Mid-Atlantic Health Law TOPICS

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Display, Disclose and File

Should you display and disclose?
If you do, do you document and file a copy of the disclosure?
If not, you may be subject to a $5,000 fine and a misdemeanor conviction under a provision of the Maryland Patient Referral Law.
Much attention is paid to whether a health care provider may or may not refer a patient to an entity in which the referring provider has a financial interest, but perhaps too little attention is being paid to the disclosure, display and filing requirements that are associated with
certain permitted referrals.
A. Requirements
Health care practitioners in Maryland, which includes physicians, dentists, chiropractors and optometrists, who own an interest in a separate health care entity and refer patients to that health care entity, must disclose that ownership relationship to their patients. In all but a few excepted scenarios, the Maryland Patient Referral Law requires that patients review and sign a written notice that discloses the ownership interest, and states that the patient may choose to obtain the referred services from a different health care entity.
Furthermore, the health care practitioner must display a sign that is plainly visible from eight feet away in his or her office that lists all of the entities in which the health care practitioner has an ownership interest. The disclosed ownership interest includes interests by equity or loan, and interests owned by the health care practitioner's spouse, children, parents, siblings and their respective spouses.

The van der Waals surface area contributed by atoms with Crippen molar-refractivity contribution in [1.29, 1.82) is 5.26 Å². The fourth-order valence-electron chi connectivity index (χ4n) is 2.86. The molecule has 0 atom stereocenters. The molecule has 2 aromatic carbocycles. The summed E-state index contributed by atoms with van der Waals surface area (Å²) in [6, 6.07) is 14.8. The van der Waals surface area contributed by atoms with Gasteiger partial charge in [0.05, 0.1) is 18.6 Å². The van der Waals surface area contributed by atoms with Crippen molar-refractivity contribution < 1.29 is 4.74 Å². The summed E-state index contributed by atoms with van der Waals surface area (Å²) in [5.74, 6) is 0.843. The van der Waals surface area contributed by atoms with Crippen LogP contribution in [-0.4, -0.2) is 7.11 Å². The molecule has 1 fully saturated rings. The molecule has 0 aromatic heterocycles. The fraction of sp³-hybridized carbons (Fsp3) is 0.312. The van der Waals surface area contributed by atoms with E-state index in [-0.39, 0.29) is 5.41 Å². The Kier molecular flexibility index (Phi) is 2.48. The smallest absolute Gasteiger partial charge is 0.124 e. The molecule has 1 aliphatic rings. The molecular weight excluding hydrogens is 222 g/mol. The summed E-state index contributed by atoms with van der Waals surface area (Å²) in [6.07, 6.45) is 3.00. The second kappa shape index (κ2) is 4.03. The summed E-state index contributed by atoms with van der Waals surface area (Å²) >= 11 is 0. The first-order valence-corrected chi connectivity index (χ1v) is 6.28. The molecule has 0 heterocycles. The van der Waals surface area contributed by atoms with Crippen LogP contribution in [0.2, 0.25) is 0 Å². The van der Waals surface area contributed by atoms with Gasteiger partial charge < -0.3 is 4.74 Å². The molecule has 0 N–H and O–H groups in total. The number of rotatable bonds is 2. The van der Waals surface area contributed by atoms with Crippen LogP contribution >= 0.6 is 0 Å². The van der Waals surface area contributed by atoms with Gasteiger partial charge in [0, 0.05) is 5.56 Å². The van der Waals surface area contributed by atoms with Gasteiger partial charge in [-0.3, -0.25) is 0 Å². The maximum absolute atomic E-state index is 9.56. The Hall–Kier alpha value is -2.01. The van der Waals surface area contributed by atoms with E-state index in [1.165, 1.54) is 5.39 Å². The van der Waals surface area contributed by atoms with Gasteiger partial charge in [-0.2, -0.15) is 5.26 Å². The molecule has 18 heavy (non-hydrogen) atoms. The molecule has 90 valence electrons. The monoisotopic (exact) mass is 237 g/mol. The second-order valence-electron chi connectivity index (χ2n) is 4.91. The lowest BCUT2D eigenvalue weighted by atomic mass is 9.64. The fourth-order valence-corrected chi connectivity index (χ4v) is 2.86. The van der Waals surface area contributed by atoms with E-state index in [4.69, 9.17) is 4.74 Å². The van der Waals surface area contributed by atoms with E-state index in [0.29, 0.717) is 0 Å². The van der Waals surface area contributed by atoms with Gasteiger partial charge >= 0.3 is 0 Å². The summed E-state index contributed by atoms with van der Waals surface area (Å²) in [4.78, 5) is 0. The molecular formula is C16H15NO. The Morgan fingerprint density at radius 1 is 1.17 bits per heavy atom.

Health care providers must file a copy of the disclosure signed by each patient in each patient's medical record. The Maryland Patient Referral Law also requires that practitioners document a valid medical need for the referred service in the patient's medical record.
B. Exceptions
Certain financial interests, however, are excepted from the disclosure, display and filing requirements. These requirements do not apply to practitioners that refer patients either to other practitioners within their group practice or for in-office ancillary services, such as x-rays or blood tests.
Furthermore, referrals to an entity owned or controlled by a hospital, such as a hospital-owned ambulatory surgical center, are exempt from these requirements. On the other hand, referrals by owners of an ambulatory surgery center, not owned or controlled by a hospital, and not part of the referrer's group practice, are subject to the disclosure and filing requirements.
Health care practitioners that do not disclose, display and file, and do not fall within an exception, are subject to criminal misdemeanor prosecution and up to a $5,000 fine, even if the referral is otherwise permitted under the Maryland Patient Referral Law.
The bottom line is that, if you must disclose, display and file, you should.


June 21, 2008




Rosen, Barry F.


Health Care